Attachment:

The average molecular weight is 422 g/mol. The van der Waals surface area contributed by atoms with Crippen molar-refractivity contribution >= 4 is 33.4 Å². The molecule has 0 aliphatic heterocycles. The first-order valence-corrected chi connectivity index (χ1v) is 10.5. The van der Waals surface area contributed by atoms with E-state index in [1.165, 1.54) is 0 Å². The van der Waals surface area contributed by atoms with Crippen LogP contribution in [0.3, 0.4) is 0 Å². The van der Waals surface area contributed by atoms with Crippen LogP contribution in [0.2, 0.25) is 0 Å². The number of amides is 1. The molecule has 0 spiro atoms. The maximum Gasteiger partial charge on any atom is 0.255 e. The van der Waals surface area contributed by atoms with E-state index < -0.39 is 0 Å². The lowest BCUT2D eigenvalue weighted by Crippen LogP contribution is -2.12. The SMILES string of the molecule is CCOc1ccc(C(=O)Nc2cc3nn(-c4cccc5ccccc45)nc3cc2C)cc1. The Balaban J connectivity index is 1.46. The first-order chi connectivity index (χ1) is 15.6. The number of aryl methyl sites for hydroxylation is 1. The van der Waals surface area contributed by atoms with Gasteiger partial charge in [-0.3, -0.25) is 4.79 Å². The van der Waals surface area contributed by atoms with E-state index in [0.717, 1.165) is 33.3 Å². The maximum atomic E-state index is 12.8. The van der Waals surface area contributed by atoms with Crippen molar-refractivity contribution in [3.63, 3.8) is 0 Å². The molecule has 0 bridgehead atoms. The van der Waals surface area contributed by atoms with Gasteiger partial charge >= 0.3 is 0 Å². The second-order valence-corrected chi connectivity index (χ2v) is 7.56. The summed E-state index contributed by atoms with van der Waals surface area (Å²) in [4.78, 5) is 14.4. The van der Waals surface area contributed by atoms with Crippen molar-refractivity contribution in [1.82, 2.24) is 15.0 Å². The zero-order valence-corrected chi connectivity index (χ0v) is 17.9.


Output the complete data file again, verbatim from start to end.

The average molecular weight is 422 g/mol. The van der Waals surface area contributed by atoms with Crippen molar-refractivity contribution >= 4 is 33.4 Å². The molecule has 0 aliphatic heterocycles. The first-order valence-corrected chi connectivity index (χ1v) is 10.5. The van der Waals surface area contributed by atoms with E-state index in [1.165, 1.54) is 0 Å². The van der Waals surface area contributed by atoms with Crippen LogP contribution in [0.3, 0.4) is 0 Å². The van der Waals surface area contributed by atoms with Crippen LogP contribution in [0.2, 0.25) is 0 Å². The number of amides is 1. The molecule has 0 spiro atoms. The maximum Gasteiger partial charge on any atom is 0.255 e. The van der Waals surface area contributed by atoms with E-state index < -0.39 is 0 Å². The lowest BCUT2D eigenvalue weighted by Crippen LogP contribution is -2.12. The SMILES string of the molecule is CCOc1ccc(C(=O)Nc2cc3nn(-c4cccc5ccccc45)nc3cc2C)cc1. The Balaban J connectivity index is 1.46. The first-order chi connectivity index (χ1) is 15.6. The number of aryl methyl sites for hydroxylation is 1. The van der Waals surface area contributed by atoms with Gasteiger partial charge in [-0.3, -0.25) is 4.79 Å². The van der Waals surface area contributed by atoms with E-state index in [0.717, 1.165) is 33.3 Å². The maximum atomic E-state index is 12.8. The van der Waals surface area contributed by atoms with Crippen molar-refractivity contribution in [3.63, 3.8) is 0 Å². The molecule has 0 bridgehead atoms. The van der Waals surface area contributed by atoms with Gasteiger partial charge >= 0.3 is 0 Å². The second-order valence-corrected chi connectivity index (χ2v) is 7.56. The summed E-state index contributed by atoms with van der Waals surface area (Å²) in [4.78, 5) is 14.4. The van der Waals surface area contributed by atoms with Crippen molar-refractivity contribution in [1.82, 2.24) is 15.0 Å². The zero-order valence-corrected chi connectivity index (χ0v) is 17.9.